An ongoing pattern of residential burglaries has emerged in Hyde Park over the past month and a half. Between January 21 and March 4, one or multiple offenders broke into at least 15 neighborhood apartments and stole a range of goods, including televisions, computers, cameras, jewelry, and money.
The incidents occurred mainly during the daytime, while residents were away from their homes.
"We don't know if it's one individual or more who is responsible for these burglaries," said Bob Richards, law enforcement director of the South East Chicago Commission (SECC), a non-profit organization that charts community crime.
"We think there might be a vehicle involved, since there is such a volume of items taken. It would be difficult to walk down the street with all this stuff and not seem suspicious," Richards added.
In one of the burglaries, a victim directly confronted a male offender.
On February 27 at 11:45 a.m., a woman was at her home on the 5400 block of South University Avenue when she heard a noise in another part of her apartment. When she went to investigate, she found an unknown man in her apartment holding her camera.
He immediately fled out the back door.
The offender was described as a black male, between the ages of 30 and 35, approximately five-foot-six, and 170 to 180 pounds. He had black hair and a dark complexion, and was wearing a dark blue jacket and dark pants.
Six of the 15 burglaries occurred on the 5700- and 5800-blocks of South Blackstone Avenue. Four apartments on the 5700-block of South Blackstone were burglarized on March 4.
In response to the string of burglaries on South Blackstone, the University increased its police presence there, according to Rudy Nimocks, executive director of the University police department.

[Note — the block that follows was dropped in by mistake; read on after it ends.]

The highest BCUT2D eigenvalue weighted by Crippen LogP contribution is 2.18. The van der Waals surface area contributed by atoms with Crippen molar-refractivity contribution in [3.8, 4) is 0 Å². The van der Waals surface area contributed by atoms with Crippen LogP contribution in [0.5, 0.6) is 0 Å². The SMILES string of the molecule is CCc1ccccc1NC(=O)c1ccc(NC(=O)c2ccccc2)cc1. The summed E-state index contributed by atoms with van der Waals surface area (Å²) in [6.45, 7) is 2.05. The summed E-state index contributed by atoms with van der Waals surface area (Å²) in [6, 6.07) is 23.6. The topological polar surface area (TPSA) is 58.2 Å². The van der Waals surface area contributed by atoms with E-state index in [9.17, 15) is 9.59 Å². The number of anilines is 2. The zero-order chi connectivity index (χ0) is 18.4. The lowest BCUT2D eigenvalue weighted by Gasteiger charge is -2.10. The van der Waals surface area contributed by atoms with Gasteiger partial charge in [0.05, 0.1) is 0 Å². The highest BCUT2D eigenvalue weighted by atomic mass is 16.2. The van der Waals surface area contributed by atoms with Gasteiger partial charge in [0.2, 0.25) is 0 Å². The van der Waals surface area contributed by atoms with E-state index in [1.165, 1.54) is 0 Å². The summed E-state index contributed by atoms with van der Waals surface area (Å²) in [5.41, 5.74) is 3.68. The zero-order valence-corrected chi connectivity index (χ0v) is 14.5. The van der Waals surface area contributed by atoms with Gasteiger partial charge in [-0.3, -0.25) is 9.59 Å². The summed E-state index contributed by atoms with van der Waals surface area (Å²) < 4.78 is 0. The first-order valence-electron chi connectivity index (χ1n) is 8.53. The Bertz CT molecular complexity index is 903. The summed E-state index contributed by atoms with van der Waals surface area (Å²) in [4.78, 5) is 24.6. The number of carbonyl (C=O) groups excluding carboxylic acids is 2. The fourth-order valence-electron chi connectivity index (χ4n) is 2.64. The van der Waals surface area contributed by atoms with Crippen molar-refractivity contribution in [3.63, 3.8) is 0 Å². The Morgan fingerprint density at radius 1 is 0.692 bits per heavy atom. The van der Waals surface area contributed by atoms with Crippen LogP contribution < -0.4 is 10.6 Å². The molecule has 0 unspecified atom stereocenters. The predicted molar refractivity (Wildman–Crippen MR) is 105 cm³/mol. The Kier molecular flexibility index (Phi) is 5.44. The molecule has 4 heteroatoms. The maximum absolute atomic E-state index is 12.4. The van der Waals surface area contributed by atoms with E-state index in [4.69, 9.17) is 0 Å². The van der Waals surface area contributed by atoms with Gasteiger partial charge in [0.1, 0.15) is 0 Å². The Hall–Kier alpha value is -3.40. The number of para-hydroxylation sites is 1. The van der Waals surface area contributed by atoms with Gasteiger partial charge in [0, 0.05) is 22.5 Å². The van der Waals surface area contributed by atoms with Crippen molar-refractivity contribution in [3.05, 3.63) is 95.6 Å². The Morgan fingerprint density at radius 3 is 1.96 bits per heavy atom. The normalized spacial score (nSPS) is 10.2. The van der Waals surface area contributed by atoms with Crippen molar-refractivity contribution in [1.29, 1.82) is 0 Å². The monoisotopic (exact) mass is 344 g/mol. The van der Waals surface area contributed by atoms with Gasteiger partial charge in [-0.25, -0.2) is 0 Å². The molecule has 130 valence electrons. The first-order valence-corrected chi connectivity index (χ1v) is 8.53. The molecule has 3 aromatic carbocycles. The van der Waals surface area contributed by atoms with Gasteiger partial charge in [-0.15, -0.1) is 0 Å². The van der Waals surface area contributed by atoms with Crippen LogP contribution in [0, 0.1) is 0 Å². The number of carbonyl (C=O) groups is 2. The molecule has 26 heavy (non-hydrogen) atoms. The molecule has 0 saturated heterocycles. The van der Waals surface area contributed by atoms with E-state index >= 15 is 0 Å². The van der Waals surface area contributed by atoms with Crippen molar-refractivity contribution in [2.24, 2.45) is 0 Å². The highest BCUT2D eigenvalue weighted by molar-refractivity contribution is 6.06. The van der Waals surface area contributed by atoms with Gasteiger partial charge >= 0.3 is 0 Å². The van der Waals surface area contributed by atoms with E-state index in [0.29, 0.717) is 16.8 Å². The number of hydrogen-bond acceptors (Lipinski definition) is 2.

The University Police Department is collaborating with the city police force to apprehend the perpetrators, according to Nimocks. "There's been a considerable amount of our resources spent looking for the person," he said.
Though Nimocks was not sure how many of the burglary victims are affiliated with the University, he stressed the University police force's commitment to keeping the community safe.
"Any kind of pattern of criminality is a concern for the University," Nimocks said.
According to Richards, the perpetrator(s) entered the apartments through back windows or doors, typically cutting through kitchen and bathroom screen windows or going through unlocked glass windows.
If an offender found the windows on the ground floor locked, he often advanced to the second or third floor apartments and tried the windows there, according to Richards.
"Rather than break glass and risk getting hurt or caught, they'll just move to the next apartment," he said.
In some instances, however, the offender(s) broke windows or the glass on doors to gain entry.
In each incident, the burglar(s) exited through the rear door of the apartment.
A similar burglary spree occurred in Hyde Park during August and September 2002. Over 30 burglaries occurred, until one individual was eventually caught and charged with six of the incidents.
The offender had been released from a state penitentiary earlier that month.
In the past, burglars have been caught because of attentive neighbors, Richards said.
"Someone sees the perpetrator carrying items down a street or an alley, like computer parts or electronics, and acting suspiciously. They call the police, the police come and investigate, and the perpetrator is apprehended," he said.
Richards is confident that this series of burglaries will end soon. "In years past, we've had very good success in taking these perpetrators into custody," he said. "If they persist, they're going to get caught."
According to Richards, despite this new burglary pattern, crime in Hyde Park has generally decreased.
In the past five years, the overall crime rate in the neighborhood has dropped by 14 percent, according to SECC statistics. During this time period, property crimes dropped 12 percent and robberies dropped 10 percent.